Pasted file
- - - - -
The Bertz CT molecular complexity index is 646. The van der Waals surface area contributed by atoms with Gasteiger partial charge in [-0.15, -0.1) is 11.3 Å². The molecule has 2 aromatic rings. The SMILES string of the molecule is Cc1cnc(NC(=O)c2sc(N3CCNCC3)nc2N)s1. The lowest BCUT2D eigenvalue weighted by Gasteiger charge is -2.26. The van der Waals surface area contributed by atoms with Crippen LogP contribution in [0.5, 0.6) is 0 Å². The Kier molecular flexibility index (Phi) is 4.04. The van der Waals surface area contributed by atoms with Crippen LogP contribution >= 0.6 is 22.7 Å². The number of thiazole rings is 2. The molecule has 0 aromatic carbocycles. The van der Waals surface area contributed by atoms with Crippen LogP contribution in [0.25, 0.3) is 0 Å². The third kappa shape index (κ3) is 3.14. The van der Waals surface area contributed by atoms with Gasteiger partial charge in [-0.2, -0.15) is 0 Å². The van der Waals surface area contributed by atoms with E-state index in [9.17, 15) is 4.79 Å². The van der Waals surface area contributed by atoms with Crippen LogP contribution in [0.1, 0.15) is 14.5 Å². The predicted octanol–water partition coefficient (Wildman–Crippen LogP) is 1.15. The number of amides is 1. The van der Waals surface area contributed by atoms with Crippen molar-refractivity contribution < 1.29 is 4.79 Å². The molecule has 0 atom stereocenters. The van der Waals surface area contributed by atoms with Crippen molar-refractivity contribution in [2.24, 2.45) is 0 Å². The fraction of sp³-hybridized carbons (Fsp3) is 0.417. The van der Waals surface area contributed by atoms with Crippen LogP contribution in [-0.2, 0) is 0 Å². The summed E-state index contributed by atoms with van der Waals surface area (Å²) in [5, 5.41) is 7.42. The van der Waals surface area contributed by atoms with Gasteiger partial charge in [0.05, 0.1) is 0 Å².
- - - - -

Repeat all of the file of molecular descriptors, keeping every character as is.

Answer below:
The Bertz CT molecular complexity index is 646. The van der Waals surface area contributed by atoms with Gasteiger partial charge in [-0.15, -0.1) is 11.3 Å². The molecule has 2 aromatic rings. The SMILES string of the molecule is Cc1cnc(NC(=O)c2sc(N3CCNCC3)nc2N)s1. The lowest BCUT2D eigenvalue weighted by Gasteiger charge is -2.26. The van der Waals surface area contributed by atoms with Crippen LogP contribution in [0.5, 0.6) is 0 Å². The Kier molecular flexibility index (Phi) is 4.04. The van der Waals surface area contributed by atoms with Crippen LogP contribution >= 0.6 is 22.7 Å². The number of thiazole rings is 2. The molecule has 0 aromatic carbocycles. The van der Waals surface area contributed by atoms with Crippen LogP contribution in [0.25, 0.3) is 0 Å². The third kappa shape index (κ3) is 3.14. The van der Waals surface area contributed by atoms with Gasteiger partial charge in [-0.2, -0.15) is 0 Å². The van der Waals surface area contributed by atoms with E-state index in [9.17, 15) is 4.79 Å². The van der Waals surface area contributed by atoms with Crippen LogP contribution in [0.1, 0.15) is 14.5 Å². The predicted octanol–water partition coefficient (Wildman–Crippen LogP) is 1.15. The number of amides is 1. The van der Waals surface area contributed by atoms with Crippen molar-refractivity contribution < 1.29 is 4.79 Å². The molecule has 0 atom stereocenters. The van der Waals surface area contributed by atoms with Crippen molar-refractivity contribution in [2.24, 2.45) is 0 Å². The fraction of sp³-hybridized carbons (Fsp3) is 0.417. The van der Waals surface area contributed by atoms with Crippen LogP contribution in [-0.2, 0) is 0 Å². The summed E-state index contributed by atoms with van der Waals surface area (Å²) in [5, 5.41) is 7.42. The van der Waals surface area contributed by atoms with Gasteiger partial charge in [0.05, 0.1) is 0 Å².